• Delivering by Cesarean Section (C-section) - To decrease the risk of HIV transmission, exposure to HIV infected fluids must be kept to a minimum. A C-section is a quicker type of delivery with less exposure to infected fluids when compared to a vaginal delivery. Also, there is better control of the fluids and the baby's exposure to those fluids than there is with a vaginal delivery. While at one time it was recommended that women always deliver by C-Section, experts now suggest that in some cases, vaginal delivery may be a safe option.
  • Avoid Breast Milk - Because HIV can be transmitted through breast milk, women who have HIV should not breast feed their babies if there are other suitable options available; specifically commercial baby formula. However, in many parts of the world, commercial formulas or clean water to reconstitute formula is not available, meaning breastfeeding is the only option.

    The Risks of Breastfeeding when Mom is HIV+

Is Pregnancy Dangerous for the Mom to Be?

There is no evidence that being pregnant makes a woman's HIV disease worse. Keep in mind that the HIV drug Sustiva (efavirenz) can't be taken during pregnancy due to the harmful effects it may have on the unborn child. Like all pregnant women, HIV-positive pregnant women must make healthy choices that include
  • avoiding alcohol
  • avoiding recreational drugs
  • no smoking
  • eating a well-balanced diet
  • regular HIV care

Sustiva Fact Sheet

Important Warning!
Sustiva can cause birth defects if taken during pregnancy. Therefore, Sustiva should never be taken while you are pregnant. If you are pregnant or thinking about becoming pregnant and you're taking Sustiva, notify your HIV doctor and Obstetrician (doctor caring for your pregnancy) immediately.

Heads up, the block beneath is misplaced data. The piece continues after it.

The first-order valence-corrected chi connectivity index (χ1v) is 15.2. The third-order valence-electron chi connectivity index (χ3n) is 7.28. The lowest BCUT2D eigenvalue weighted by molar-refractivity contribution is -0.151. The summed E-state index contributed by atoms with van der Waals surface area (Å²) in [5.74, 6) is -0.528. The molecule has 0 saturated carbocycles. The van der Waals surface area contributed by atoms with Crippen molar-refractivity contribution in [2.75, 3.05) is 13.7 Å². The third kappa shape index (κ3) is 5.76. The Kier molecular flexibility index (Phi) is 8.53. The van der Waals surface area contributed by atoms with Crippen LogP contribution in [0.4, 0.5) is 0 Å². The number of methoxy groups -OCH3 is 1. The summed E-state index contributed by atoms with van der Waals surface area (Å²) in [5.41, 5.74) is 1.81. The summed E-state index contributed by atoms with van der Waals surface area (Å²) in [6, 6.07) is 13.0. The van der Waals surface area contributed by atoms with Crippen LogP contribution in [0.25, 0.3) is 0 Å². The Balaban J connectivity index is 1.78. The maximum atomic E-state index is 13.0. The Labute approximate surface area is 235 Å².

Preventing the Spread of HIV to Your Newborn

Moms Must Take Care of Herself as well as Her Baby.

Women, typically will do whatever it takes to assure the health of their unborn child, including taking HIV regimens without missing a dose. But some women will stop their meds after the baby is born. Like anyone living with HIV, adhering to HIV medications is an extremely important part of staying healthy. After delivery, moms who need HIV medicines should continue to take them. If a mother is not taking care of herself and is not staying healthy, she will be unable to care for her new baby.

Tips to Help You Adhere to Your HIV Medications

It All Comes Down to This.

The risk of passing HIV to your baby can be decreased to as little as two percent if a woman takes HIV meds at appropriate times in her pregnancy, delivers her baby by C-section, and does not breastfeed. HIV no longer prevents a couple from starting a family. HIV no longer means a woman can't become a mother. Again, with the proper medical care and by taking care of yourself, you can take control of your life and your future.

Important Information!
If you are thinking of becoming pregnant, talk to your HIV specialist and your Gynecologist in order to develop a plan for your pregnancy and for your healthy baby.

Related Video
Pregnancy and Car Travel
Prepare Siblings for Pregnancy

©2014 About.com. All rights reserved.

We comply with the HONcode standard
for trustworthy health
information: verify here.